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Biter, a former pit fighter with sharpened teeth.

In Conan the Barbarian, the first guy Arnie fights as a pit fighter has teeth sharpened into points.

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Haven't read the whole thing, but Rhaegar is very similar to Uther Pendragon. Tower of Joy with Lyanna is sort of a twisted version of Uther in the guarded castle of Tintagel. Uther also made the dragon his standard after seeing a dragon shaped comet.

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Allright, the last few weeks I've been reading Sharon Kay Penman's novel, When Christ and His Saints Slept. Previously I tried to read another book of hers, The Sunne in Splendour, but it was too dry and I still haven't finished the last half. But this When Christ and His Saints Slept book is a bit of a page turner, as it turns out.

My interest in reading novels like this (historical fiction) was, maybe obviously, sparked by George RR Martin's A Song of Ice and Fire. I've always liked the middle ages, but it was really George's amazing series that made me look deeper into the subject matter (and now I have a bookshelf full of medieval history, both fact and fiction lulz). But I digress and ramble.

What I am trying to get at is that I wonder whether Martin has read Penman as well (or is well versed in the history of the times she writes about). Especially when reading When Christ and His Saints Slept, I keep thinking back to Westeros and see a number of similarities both between characters and events. I don't have the book at hand, but consider the following similarities:

- There's a woman (Queen Maude) who struggles to rule a kingdom left to her by her deceased father; but those around her does not see her as fit to rule as she is a woman. She has a son for whom she fights dearly. (Cersei/Joffrey anyone?)

- There is an attack on a monastery which is very similar to Ser Amory Lorch's attack on the holdfast in ACoK

- The main character in the book has dyrehunds, quite similar to the direwolves of the Starks in the way they are described

- Three brothers which are quite different from each other, with black hair

- Assault on Winchester with fire is reminiscent of the Assault on King's Landing in ACoK

- Characters/real life persons with similar names in both books include Robert, Geoffrey/Joffrey,

- The clash for the Crown of England reminds me of the clash for the Iron Throne

- There's a secret love between two nobles from different sides of the conflict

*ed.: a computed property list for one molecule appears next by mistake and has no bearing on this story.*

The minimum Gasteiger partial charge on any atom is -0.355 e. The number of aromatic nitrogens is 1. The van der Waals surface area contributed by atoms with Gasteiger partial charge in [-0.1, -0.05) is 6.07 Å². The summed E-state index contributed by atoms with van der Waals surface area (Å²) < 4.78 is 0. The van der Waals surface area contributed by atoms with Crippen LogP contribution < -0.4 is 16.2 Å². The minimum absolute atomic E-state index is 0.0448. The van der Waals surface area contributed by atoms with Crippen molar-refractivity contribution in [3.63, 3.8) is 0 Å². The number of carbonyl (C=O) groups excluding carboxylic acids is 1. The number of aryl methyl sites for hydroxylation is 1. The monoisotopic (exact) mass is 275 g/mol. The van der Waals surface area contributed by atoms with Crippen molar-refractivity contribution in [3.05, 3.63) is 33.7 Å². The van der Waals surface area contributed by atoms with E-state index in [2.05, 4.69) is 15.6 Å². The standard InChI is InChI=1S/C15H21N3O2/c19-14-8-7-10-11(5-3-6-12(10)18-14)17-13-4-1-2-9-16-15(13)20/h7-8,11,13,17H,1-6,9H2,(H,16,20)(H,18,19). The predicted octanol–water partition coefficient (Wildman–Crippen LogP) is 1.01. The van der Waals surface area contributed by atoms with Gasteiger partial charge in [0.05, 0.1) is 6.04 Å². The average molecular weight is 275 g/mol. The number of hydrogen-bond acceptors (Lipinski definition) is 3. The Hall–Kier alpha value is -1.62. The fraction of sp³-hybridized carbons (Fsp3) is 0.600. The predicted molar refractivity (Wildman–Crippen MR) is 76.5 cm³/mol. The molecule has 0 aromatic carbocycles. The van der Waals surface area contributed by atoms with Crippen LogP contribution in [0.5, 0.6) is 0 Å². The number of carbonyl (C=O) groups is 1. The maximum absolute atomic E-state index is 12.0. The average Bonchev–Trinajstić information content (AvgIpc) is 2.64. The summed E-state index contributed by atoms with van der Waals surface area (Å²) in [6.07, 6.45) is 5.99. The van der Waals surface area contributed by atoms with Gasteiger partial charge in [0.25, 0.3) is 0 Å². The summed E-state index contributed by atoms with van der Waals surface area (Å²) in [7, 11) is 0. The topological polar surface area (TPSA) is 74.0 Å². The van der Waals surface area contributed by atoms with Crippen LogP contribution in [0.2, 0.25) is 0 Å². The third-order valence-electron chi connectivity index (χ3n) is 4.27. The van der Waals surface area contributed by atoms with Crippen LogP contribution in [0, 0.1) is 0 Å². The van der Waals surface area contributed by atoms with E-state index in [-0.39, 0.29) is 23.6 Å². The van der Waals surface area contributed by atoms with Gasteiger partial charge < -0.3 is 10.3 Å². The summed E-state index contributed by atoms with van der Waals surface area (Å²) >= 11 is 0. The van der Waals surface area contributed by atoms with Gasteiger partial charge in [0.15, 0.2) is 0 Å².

- Civil war erupts when the King dies

- Characters hear about a fabulous, beautiful queen far away (Eleanor / Daenerys)

Well this was probably not that convincing, but I don't have the book with me. I remember a few nights ago reading a particular chapter and thinking "I got to add this to that thread about homages/references". In the chapter, there's a sequence very similar to Ser Amory Lorch's attack upon the abandoned holdfast in ACoK, someone gets half his face burned (like the Hound) and I remember there was even a line of dialogue which was exactly as in ASoIAF.

I'll come back and edit this post to be more specific.

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Well, there could certainly be references to that particular part of mediaeval history (personally, the way the Dance of Dragons war turned out reminds me of the war between the Empress Maud and King Stephen, but I can't remember enough details of either to say why exactly) without being references to that particular work of historical fiction. I guess there are lots of ideas that are going to be though of by two different authors inspired by similar things totally independently.

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"at least tolkien's casual racism doesn't seem to exist in martin, though strange things tend to be afoot when we're talking about some black folks in all these books." - I just stumbled upon this sentence, and as always when I read sentences like that, I want to ask: "Care to explain?". I dislike the attempts to shove Tolkien into the rascism-corner.

But, back to topic: The way Viserys dies reminds me of the death of the roman politican Crassus. He was the third man in the first triumpherate with Caesar and Pompey. Envying the glory from their military campaigns Caesar and Pompey enjoyed, he tried to beat the feared Parthian Empire, which was the heir of ancient Persia and had an cavalry army, mainly mounted archers. Crassus lost, was captured, and then killed. The parthians executed him by pouring molten gold down his throat - a reference to Crassus status as the richest man of Rome.

That's exactly what I thought of first too when I read the Martin passage and I'm sure it's where he got the idea.

Crassus died during the fighting against the Parthians. One ancient historian (Cassius Dio) notes a story that the Parthians poured gold down his throat after he had already died. He wasn't killed that way though.

Sorry, I'm a classics nerd so had to be nitpicky...

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Guest Other-in-law

This pretty tenuous, but the three bendlets enhanced in the arms of House Chyttering bear a distinct resemblance to those of Lord Byron. It would be nice if the name "Chyttering" or something like it appeared in one of Byron's works, but I haven't been able to find reference to it anywhere. GRRM has certainly mentioned Byron in some of his other works, though, notably Fevre Dream.

For that matter House Ball has similarities to James Bond's family blazon, but most like the explanation for both is merely that GRRM made an effort to create a broad cross section of different charges represented in his world, and the similarities are coincidental.